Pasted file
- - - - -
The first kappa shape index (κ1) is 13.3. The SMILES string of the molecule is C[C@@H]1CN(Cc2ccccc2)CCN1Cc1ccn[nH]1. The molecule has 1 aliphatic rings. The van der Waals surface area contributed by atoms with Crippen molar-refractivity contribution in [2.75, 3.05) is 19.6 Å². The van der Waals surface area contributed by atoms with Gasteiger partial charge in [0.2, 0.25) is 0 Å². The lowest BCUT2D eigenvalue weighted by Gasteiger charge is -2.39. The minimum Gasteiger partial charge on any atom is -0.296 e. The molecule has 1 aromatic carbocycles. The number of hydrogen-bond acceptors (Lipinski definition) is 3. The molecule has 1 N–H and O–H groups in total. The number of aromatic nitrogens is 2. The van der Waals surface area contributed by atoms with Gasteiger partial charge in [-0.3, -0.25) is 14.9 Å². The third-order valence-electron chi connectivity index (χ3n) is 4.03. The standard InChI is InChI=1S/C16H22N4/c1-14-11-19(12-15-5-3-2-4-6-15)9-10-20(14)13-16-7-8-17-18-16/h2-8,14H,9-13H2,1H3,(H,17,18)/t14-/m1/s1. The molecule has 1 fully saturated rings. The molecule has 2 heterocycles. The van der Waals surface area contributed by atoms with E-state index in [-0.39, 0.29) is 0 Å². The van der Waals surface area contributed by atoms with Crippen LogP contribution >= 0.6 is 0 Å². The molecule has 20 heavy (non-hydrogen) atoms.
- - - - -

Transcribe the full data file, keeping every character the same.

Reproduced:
The first kappa shape index (κ1) is 13.3. The SMILES string of the molecule is C[C@@H]1CN(Cc2ccccc2)CCN1Cc1ccn[nH]1. The molecule has 1 aliphatic rings. The van der Waals surface area contributed by atoms with Crippen molar-refractivity contribution in [2.75, 3.05) is 19.6 Å². The van der Waals surface area contributed by atoms with Gasteiger partial charge in [0.2, 0.25) is 0 Å². The lowest BCUT2D eigenvalue weighted by Gasteiger charge is -2.39. The minimum Gasteiger partial charge on any atom is -0.296 e. The molecule has 1 aromatic carbocycles. The number of hydrogen-bond acceptors (Lipinski definition) is 3. The molecule has 1 N–H and O–H groups in total. The number of aromatic nitrogens is 2. The van der Waals surface area contributed by atoms with Gasteiger partial charge in [-0.3, -0.25) is 14.9 Å². The third-order valence-electron chi connectivity index (χ3n) is 4.03. The standard InChI is InChI=1S/C16H22N4/c1-14-11-19(12-15-5-3-2-4-6-15)9-10-20(14)13-16-7-8-17-18-16/h2-8,14H,9-13H2,1H3,(H,17,18)/t14-/m1/s1. The molecule has 1 fully saturated rings. The molecule has 2 heterocycles. The van der Waals surface area contributed by atoms with E-state index in [-0.39, 0.29) is 0 Å². The van der Waals surface area contributed by atoms with Crippen LogP contribution >= 0.6 is 0 Å². The molecule has 20 heavy (non-hydrogen) atoms.